St Paul: Brady Educational Center 101
     (Common Good capacity: 32 participants)

  Christian Washburn

This course examines the origins and meaning of human existence from the perspectives of creation, original sin, grace, and redemption in Jesus Christ. The course focuses on the unity and dignity of the human person created in the image of God, the relationship between grace and freedom, and the relationship between each person's supernatural vocation and role in the world.

3 Credits

530-01
Nature/Mission of Church
 
T 6:15 pm - 9:15 pm
B. Wanless
 
02/01 - 05/19
12/5/0
Lecture
CRN 22631
3 Cr.
Size: 12
Enrolled: 5
Waitlisted: 0
02/01 - 05/19
M T W Th F Sa Su
 

6:15 pm
9:15 pm
BEC 105

         

Subject: Dogmatic Theology (Div.) (DVDT)

CRN: 22631

In Person | Lecture

St Paul: Brady Educational Center 105
     (Common Good capacity: 40 participants)

  Brandon Wanless

This course explores the origin, nature, and mission of the Church as revealed in Scripture and Tradition. The course examines the Church as mystery, People of God, Body of Christ, and sacrament. It also addresses the marks of the Church, ecumenism, the magisterium, and the relationship between the laity and the ordained ministry. Special attention is given to the ecclesiology of the Second Vatican Council with a focus on the conciliar texts. Questions of Church unity and diversity, inculturation, and development of doctrine are examined.

3 Credits

734-01
Rdgs Aquin: Sum Theo Tert. Par
 
MR 10:00 am - 11:30 am
J. Froula
 
02/01 - 05/19
12/9/0
Lecture
CRN 22624
3 Cr.
Size: 12
Enrolled: 9
Waitlisted: 0
02/01 - 05/19
M T W Th F Sa Su

10:00 am
11:30 am
BEC LL19

   

10:00 am
11:30 am
BEC LL19

     

Subject: Dogmatic Theology (Div.) (DVDT)

CRN: 22624

In Person | Lecture

St Paul: Brady Educational Center LL19
     (Common Good capacity: 30 participants)

  John Froula

The course will examine the method, thought, and personality of Aquinas as well as the historical context and contemporary relevance of his work. This course emphasizes careful reading of selected texts of the Tertia pars of the Summa Theologiae.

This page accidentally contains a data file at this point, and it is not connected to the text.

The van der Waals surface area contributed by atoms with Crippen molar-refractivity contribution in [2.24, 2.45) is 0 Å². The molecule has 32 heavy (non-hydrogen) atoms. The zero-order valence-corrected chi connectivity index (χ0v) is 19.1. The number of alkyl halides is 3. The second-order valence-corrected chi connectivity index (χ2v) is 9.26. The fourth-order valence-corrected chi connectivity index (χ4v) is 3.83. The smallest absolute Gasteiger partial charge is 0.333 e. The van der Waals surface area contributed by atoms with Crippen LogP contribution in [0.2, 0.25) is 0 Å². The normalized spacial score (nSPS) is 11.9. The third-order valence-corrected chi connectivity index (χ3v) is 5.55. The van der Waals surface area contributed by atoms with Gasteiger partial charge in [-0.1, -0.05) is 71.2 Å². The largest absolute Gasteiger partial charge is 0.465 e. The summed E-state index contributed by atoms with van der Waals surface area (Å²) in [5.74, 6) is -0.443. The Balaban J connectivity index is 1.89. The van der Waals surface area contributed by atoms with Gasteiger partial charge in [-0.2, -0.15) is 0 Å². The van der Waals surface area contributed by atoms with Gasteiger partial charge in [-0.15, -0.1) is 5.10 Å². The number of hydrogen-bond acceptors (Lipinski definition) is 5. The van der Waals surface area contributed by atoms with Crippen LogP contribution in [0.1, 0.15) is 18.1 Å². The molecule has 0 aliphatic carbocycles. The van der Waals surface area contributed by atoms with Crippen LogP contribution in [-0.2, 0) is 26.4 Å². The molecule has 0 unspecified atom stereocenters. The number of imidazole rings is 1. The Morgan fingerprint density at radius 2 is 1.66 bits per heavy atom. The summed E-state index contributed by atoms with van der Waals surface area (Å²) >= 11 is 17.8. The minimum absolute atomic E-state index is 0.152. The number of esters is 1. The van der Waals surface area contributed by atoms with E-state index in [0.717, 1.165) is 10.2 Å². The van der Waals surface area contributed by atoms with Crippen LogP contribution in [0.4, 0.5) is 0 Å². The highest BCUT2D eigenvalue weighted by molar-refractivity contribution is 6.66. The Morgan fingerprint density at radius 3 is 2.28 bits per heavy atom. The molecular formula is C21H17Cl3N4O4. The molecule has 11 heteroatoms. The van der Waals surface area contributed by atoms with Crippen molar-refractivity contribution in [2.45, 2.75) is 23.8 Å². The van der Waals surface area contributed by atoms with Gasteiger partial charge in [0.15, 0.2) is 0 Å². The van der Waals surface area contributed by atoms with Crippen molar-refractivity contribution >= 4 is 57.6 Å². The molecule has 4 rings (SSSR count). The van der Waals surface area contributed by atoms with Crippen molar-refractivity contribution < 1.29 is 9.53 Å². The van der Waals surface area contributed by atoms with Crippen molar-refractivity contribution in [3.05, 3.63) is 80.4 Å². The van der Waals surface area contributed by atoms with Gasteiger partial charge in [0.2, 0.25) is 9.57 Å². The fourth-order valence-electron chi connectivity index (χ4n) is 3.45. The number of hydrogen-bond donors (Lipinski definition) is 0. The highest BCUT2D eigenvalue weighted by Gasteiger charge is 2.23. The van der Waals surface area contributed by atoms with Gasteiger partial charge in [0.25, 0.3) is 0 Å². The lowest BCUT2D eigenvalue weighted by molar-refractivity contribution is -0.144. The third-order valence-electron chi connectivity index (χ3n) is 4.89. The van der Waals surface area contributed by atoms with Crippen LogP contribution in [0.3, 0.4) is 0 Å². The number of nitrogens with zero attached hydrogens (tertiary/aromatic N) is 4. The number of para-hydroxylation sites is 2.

3 Credits

800-02
Rdgs in Aq Comm on Rom & Gal
 
MR 10:00 am - 11:30 am
B. Wanless
 
02/01 - 05/19
12/6/0
Lecture
CRN 22625
3 Cr.
Size: 12
Enrolled: 6
Waitlisted: 0
02/01 - 05/19
M T W Th F Sa Su

10:00 am
11:30 am
BEC 106

   

10:00 am
11:30 am
BEC 106

     

Subject: Dogmatic Theology (Div.) (DVDT)

CRN: 22625

In Person | Lecture

St Paul: Brady Educational Center 106
     (Common Good capacity: 10 participants)

  Brandon Wanless

This course will examine the method, thought, and doctrine of St. Thomas Aquinas as well as the historical context and contemporary relevance of his work. This course emphasizes careful reading of Aquinas’s biblical commentaries on St. Paul’s letters to the Romans and to the Galatians, the Super epistolam ad Romanos and the Super epistolam ad Galatas. These works examine in particular the Catholic doctrines of faith, grace, justification, salvation, the Christian life, and the sacraments in the theology of Aquinas, as well as the medieval method of reading and interpreting Sacred Scripture.

3 Credits

800-03
Rooted in Love: Benedict XVI
 
R 6:15 pm - 9:15 pm
P. Rossotti
 
02/01 - 05/19
15/11/0
Lecture
CRN 21917
3 Cr.
Size: 15
Enrolled: 11
Waitlisted: 0
02/01 - 05/19
M T W Th F Sa Su
     

6:15 pm
9:15 pm
BEC 101

     

Subject: Dogmatic Theology (Div.) (DVDT)

CRN: 21917

In Person | Lecture

St Paul: Brady Educational Center 101
     (Common Good capacity: 32 participants)

  Pietro Rossotti